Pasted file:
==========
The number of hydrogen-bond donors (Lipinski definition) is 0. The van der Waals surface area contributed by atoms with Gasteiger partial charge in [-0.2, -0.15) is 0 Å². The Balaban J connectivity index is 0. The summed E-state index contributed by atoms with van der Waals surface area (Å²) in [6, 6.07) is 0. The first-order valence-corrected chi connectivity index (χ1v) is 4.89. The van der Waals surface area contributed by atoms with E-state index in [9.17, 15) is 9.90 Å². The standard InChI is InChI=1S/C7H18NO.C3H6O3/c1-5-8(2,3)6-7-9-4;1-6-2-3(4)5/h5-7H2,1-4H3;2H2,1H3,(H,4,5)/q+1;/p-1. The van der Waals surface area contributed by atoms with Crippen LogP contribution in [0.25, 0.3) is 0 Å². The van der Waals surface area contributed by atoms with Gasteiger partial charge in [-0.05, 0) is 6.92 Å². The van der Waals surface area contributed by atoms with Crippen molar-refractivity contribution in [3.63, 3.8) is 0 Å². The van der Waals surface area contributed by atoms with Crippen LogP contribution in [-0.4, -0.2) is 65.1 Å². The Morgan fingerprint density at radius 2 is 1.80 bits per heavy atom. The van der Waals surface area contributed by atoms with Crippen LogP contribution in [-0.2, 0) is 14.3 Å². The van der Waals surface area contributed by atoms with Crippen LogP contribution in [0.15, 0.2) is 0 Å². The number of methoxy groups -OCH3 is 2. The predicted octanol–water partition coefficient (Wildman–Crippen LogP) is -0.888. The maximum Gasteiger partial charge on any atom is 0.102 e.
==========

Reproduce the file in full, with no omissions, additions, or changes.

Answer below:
The number of hydrogen-bond donors (Lipinski definition) is 0. The van der Waals surface area contributed by atoms with Gasteiger partial charge in [-0.2, -0.15) is 0 Å². The Balaban J connectivity index is 0. The summed E-state index contributed by atoms with van der Waals surface area (Å²) in [6, 6.07) is 0. The first-order valence-corrected chi connectivity index (χ1v) is 4.89. The van der Waals surface area contributed by atoms with E-state index in [9.17, 15) is 9.90 Å². The standard InChI is InChI=1S/C7H18NO.C3H6O3/c1-5-8(2,3)6-7-9-4;1-6-2-3(4)5/h5-7H2,1-4H3;2H2,1H3,(H,4,5)/q+1;/p-1. The van der Waals surface area contributed by atoms with Crippen LogP contribution in [0.25, 0.3) is 0 Å². The van der Waals surface area contributed by atoms with Gasteiger partial charge in [-0.05, 0) is 6.92 Å². The van der Waals surface area contributed by atoms with Crippen molar-refractivity contribution in [3.63, 3.8) is 0 Å². The van der Waals surface area contributed by atoms with Crippen LogP contribution in [-0.4, -0.2) is 65.1 Å². The Morgan fingerprint density at radius 2 is 1.80 bits per heavy atom. The van der Waals surface area contributed by atoms with Crippen LogP contribution in [-0.2, 0) is 14.3 Å². The van der Waals surface area contributed by atoms with Crippen LogP contribution in [0.15, 0.2) is 0 Å². The number of methoxy groups -OCH3 is 2. The predicted octanol–water partition coefficient (Wildman–Crippen LogP) is -0.888. The maximum Gasteiger partial charge on any atom is 0.102 e.